Today’s Non-Farm payroll (NFP) employment report gave a little something for everyone. With 223k net jobs created for the month of April, the number basically fell in line with the range of expectations. However last month’s report was revised down to 85k net jobs created, a 32% decrease from the initial 126k number originally reported.
The consensus all along has been that this recovery has been the slowest on record and much of the data seems to back up these claims. For instance, the average monthly net job gains during the last bull market in equities between October 2002 and October of 2007 was around 96,300. Whereas during this current bull market that began in March of 2009, the average monthly job gains comes in around 75,300. In fairness we were losing an average of almost 500,000 jobs a month in the year 2009 due to the financial crisis.
The unemployment rate hit a new low for this bull market cycle, at 5.4%. This is a good sign. There is also some signs of life in actual wage growth. However it may be too soon to tell if this is a beginning of a trend or not.
GDP growth is another factor in the slow recovery. If we once again compare the previous equity bull market from 2002-2007 with our current situation, we can see the difference. The 2002-2007 bull market came with an average GDP reading of 3.11%. While the current bull market off the 2009 lows shows an average GDP growth rate of 1.9%.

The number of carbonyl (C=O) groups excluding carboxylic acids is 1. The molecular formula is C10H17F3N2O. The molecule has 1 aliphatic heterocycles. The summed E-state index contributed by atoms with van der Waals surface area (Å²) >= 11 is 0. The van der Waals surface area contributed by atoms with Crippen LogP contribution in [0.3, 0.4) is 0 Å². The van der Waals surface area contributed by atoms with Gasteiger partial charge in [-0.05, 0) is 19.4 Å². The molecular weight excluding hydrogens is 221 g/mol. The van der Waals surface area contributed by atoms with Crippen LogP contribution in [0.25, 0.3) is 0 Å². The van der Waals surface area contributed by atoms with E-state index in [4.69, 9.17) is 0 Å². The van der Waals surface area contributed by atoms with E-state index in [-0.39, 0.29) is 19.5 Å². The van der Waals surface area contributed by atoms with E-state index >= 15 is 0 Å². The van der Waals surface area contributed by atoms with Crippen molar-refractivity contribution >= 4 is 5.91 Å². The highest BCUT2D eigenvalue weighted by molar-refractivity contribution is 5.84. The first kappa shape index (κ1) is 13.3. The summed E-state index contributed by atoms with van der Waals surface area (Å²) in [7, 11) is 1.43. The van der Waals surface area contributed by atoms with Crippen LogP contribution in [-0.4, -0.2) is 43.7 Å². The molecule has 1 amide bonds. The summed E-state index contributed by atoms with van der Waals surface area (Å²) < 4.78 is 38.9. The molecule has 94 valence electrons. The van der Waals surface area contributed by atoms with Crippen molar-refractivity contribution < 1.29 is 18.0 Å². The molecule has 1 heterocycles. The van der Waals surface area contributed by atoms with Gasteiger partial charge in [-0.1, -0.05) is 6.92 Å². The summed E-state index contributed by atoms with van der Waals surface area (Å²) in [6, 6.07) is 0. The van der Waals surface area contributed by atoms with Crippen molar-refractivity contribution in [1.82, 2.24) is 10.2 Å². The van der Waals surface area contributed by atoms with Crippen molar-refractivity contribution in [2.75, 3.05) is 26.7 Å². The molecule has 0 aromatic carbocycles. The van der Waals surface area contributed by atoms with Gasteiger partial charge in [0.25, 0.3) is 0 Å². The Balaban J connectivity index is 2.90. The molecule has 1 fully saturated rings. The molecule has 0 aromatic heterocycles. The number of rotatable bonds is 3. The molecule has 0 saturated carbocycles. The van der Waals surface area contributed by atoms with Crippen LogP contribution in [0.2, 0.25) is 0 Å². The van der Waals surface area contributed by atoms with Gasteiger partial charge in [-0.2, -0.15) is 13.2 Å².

Of course there are other factors in the equation such as all time highs in revenue growth and corporate profits. Historically low interest rates around the world, to go along with historically easy monetary policy. And the seemingly low potential risk for a recession.
Today the markets are cheering the jobs news, but overall stocks have remained range bound since Thanksgiving and bond yields remain flat year to date. Making this a difficult environment for investors. Ironically the one asset class that seemingly everyone gave up on last year, International and Emerging market equities, are the ones that are carrying the torch this year. Sporting gains of 9-10%. This illustrates both the positive and negatives of being diversified.
The advance – decline line remains in a healthy uptrend which generally bodes well for future stock returns.